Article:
US OPIC Fund Opens Nairobi Office, 3rd In Africa, For Infrastructure Deals

US OPIC Fund Opens Nairobi Office, 3rd In Africa, For Infrastructure Deals

From Business Daily Africa. Story by By  Otiato Guguyu.

America’s Overseas Private Investment Corporation (OPIC), which mobilizes private capital and invests in development projects to advance U.S. foreign policy, is set to open an office in Nairobi, raising the Kenyan capital’s profile as a key hub for investors seeking big-ticket infrastructure deals.

The Nairobi office will serve the East African region.

OPIC has opened two other offices in Africa during President Barack Obama’s administration — in Abidjan, Coted’Ivoire and Johanesburg, South Africa.

“I am thrilled to announce that we are opening a third office in Africa to increase OPIC’s regional presence. This office will cultivate a strong U.S. business presence in a fast growing investment environment,” OPIC president Elizabeth Littlefield said.

China and the U.S. will be angling for huge infrastructure projects including the Lamu Port South Sudan and Ethiopia Transport Corridor (Lappset).

The U.S. expressed interest in the Sh2 trillion ($19.7 billion US) project last year during President Obama’s visit for the Global Entrepreneurship Summit.

Part of the commercial arrangements signed between the U.S. and Kenya governments include an investment of $9.5 billion in the Lappset corridor and an additional $7.55 billion in the projected value of exports to flow through the same corridor.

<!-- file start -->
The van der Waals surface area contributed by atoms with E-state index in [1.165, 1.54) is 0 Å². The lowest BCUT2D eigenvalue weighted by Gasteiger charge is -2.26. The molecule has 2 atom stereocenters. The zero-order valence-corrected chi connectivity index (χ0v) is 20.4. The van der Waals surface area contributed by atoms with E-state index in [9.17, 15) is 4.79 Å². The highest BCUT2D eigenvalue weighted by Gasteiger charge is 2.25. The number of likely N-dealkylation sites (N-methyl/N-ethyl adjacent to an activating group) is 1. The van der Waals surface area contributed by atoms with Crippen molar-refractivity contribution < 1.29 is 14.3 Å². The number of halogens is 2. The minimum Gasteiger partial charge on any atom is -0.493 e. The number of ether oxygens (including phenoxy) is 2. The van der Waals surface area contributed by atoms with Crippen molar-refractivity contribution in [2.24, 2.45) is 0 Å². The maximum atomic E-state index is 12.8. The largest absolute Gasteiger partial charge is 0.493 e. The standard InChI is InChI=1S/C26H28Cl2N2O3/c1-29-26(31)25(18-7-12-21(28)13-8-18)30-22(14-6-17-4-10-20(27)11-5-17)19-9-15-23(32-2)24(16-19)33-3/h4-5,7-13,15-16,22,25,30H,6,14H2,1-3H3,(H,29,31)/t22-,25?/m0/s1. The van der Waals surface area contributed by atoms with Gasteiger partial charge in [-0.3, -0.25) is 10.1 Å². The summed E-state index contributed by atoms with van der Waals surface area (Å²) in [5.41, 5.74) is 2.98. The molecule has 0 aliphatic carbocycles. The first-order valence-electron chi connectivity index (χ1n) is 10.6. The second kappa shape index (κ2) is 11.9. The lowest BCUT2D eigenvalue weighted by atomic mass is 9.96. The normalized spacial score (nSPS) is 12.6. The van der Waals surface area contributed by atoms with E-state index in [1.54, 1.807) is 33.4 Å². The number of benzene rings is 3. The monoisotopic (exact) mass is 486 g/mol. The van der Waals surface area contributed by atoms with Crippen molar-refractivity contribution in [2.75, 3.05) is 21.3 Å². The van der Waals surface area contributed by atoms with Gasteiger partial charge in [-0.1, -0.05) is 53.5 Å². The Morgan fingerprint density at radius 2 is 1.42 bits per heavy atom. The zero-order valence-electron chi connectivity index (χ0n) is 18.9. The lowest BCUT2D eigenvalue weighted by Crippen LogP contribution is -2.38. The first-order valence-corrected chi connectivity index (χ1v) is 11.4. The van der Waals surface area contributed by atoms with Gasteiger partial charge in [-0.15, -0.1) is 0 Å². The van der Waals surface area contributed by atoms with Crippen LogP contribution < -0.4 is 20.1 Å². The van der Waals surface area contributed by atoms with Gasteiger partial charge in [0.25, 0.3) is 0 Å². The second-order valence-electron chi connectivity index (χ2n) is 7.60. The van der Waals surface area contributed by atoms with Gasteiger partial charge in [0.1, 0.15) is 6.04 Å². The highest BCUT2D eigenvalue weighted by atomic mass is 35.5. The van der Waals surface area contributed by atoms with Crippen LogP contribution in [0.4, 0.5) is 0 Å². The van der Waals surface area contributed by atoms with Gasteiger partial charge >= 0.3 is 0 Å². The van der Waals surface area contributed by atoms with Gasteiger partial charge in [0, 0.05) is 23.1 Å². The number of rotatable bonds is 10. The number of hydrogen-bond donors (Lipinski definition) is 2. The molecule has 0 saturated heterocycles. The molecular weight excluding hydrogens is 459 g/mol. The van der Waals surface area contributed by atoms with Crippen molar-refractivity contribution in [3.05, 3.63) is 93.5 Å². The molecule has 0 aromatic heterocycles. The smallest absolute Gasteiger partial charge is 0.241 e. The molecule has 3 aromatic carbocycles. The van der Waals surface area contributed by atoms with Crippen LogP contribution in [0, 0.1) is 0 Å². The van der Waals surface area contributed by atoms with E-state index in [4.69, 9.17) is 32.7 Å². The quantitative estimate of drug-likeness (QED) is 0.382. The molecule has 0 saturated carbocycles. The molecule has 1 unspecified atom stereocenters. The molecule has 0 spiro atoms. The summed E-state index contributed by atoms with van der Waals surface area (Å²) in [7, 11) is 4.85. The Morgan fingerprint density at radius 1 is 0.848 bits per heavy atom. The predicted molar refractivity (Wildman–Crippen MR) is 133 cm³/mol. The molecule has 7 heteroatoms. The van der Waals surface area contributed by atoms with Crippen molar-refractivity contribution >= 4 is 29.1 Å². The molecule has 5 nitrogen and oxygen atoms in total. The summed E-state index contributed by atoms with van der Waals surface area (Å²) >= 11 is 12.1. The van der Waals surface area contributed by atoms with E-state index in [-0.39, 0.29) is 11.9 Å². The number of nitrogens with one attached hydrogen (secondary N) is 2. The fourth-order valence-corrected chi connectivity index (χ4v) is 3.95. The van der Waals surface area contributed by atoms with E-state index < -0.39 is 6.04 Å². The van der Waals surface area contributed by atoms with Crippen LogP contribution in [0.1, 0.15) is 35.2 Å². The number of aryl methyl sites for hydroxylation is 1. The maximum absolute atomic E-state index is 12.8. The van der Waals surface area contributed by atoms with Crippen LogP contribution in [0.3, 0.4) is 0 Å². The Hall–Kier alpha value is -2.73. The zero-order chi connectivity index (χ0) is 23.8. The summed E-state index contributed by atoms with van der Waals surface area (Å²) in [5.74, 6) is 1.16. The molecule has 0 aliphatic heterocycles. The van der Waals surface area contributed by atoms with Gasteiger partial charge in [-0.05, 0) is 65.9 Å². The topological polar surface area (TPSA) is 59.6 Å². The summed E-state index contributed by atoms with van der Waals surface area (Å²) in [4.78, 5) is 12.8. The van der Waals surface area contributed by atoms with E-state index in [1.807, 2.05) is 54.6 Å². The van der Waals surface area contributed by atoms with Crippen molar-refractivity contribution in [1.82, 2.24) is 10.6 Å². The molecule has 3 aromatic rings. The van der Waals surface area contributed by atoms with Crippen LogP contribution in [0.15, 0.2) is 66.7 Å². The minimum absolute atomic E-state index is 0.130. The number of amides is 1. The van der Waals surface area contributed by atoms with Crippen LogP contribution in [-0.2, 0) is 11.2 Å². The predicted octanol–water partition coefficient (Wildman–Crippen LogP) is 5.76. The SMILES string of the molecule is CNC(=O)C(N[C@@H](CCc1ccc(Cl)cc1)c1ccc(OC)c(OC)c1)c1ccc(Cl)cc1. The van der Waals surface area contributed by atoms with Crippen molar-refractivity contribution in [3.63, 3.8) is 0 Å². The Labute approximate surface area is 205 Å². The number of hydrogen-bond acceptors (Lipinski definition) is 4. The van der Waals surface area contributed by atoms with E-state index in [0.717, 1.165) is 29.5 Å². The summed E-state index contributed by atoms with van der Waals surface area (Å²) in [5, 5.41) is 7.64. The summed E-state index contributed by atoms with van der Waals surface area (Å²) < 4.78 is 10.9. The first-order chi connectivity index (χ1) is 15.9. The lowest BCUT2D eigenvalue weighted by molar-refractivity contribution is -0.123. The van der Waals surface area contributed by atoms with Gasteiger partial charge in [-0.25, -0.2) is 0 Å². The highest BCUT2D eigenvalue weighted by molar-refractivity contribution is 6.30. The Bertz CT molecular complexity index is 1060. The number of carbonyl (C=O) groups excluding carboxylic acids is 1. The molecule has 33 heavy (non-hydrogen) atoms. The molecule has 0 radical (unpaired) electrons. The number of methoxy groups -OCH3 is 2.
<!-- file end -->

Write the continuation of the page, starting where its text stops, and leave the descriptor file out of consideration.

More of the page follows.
OPIC works with the US private sector, helping American businesses gain footholds in emerging markets by providing investors with financing, political risk insurance, and support for private equity funds.

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OPIC has already invested in the 310-megawatt project Lake Turkana Wind Power project in northern Kenya though a investment guarantee of up to $250 million.

It also currently has about $700 million of active financing and political risk insurance commitments in Kenya.

OPIC is also engaged in agriculture projects across Africa as well as power generation in Nigeria.

According to the details of U.S.-Kenyan agreements worth up to $11.8 billion signed last year, American businesses will also be keen on an oil pipeline, power plants, urban commuter rail and highways, and various projects in the health and tourism sectors.

Read more at  Business Daily Africa.